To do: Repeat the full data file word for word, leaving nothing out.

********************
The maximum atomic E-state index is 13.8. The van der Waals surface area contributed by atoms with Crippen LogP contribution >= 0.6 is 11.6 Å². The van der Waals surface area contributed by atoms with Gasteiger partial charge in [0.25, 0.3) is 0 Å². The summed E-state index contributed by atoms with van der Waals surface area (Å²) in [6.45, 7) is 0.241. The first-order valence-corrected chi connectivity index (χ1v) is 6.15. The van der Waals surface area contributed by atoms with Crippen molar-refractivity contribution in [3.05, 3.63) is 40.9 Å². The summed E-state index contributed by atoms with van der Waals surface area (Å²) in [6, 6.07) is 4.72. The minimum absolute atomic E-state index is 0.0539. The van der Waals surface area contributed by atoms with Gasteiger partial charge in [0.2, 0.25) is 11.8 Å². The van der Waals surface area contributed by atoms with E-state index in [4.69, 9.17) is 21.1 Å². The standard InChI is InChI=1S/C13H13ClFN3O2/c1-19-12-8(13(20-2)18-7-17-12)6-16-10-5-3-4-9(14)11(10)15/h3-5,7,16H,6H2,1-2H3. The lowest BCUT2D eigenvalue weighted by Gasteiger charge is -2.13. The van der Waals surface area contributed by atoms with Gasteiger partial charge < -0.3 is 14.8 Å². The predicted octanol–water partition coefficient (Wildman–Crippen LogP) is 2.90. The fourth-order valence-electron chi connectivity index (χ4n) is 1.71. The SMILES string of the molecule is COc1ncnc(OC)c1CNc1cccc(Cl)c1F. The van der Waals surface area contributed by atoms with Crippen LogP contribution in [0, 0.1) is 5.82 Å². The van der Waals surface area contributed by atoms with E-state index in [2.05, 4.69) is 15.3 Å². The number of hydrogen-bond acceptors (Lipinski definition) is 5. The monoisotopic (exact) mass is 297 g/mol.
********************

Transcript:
The maximum atomic E-state index is 13.8. The van der Waals surface area contributed by atoms with Crippen LogP contribution >= 0.6 is 11.6 Å². The van der Waals surface area contributed by atoms with Gasteiger partial charge in [0.25, 0.3) is 0 Å². The summed E-state index contributed by atoms with van der Waals surface area (Å²) in [6.45, 7) is 0.241. The first-order valence-corrected chi connectivity index (χ1v) is 6.15. The van der Waals surface area contributed by atoms with Crippen molar-refractivity contribution in [3.05, 3.63) is 40.9 Å². The summed E-state index contributed by atoms with van der Waals surface area (Å²) in [6, 6.07) is 4.72. The minimum absolute atomic E-state index is 0.0539. The van der Waals surface area contributed by atoms with Gasteiger partial charge in [0.2, 0.25) is 11.8 Å². The van der Waals surface area contributed by atoms with E-state index in [4.69, 9.17) is 21.1 Å². The standard InChI is InChI=1S/C13H13ClFN3O2/c1-19-12-8(13(20-2)18-7-17-12)6-16-10-5-3-4-9(14)11(10)15/h3-5,7,16H,6H2,1-2H3. The lowest BCUT2D eigenvalue weighted by Gasteiger charge is -2.13. The van der Waals surface area contributed by atoms with Gasteiger partial charge < -0.3 is 14.8 Å². The predicted octanol–water partition coefficient (Wildman–Crippen LogP) is 2.90. The fourth-order valence-electron chi connectivity index (χ4n) is 1.71. The SMILES string of the molecule is COc1ncnc(OC)c1CNc1cccc(Cl)c1F. The van der Waals surface area contributed by atoms with Crippen LogP contribution in [0, 0.1) is 5.82 Å². The van der Waals surface area contributed by atoms with E-state index in [2.05, 4.69) is 15.3 Å². The number of hydrogen-bond acceptors (Lipinski definition) is 5. The monoisotopic (exact) mass is 297 g/mol.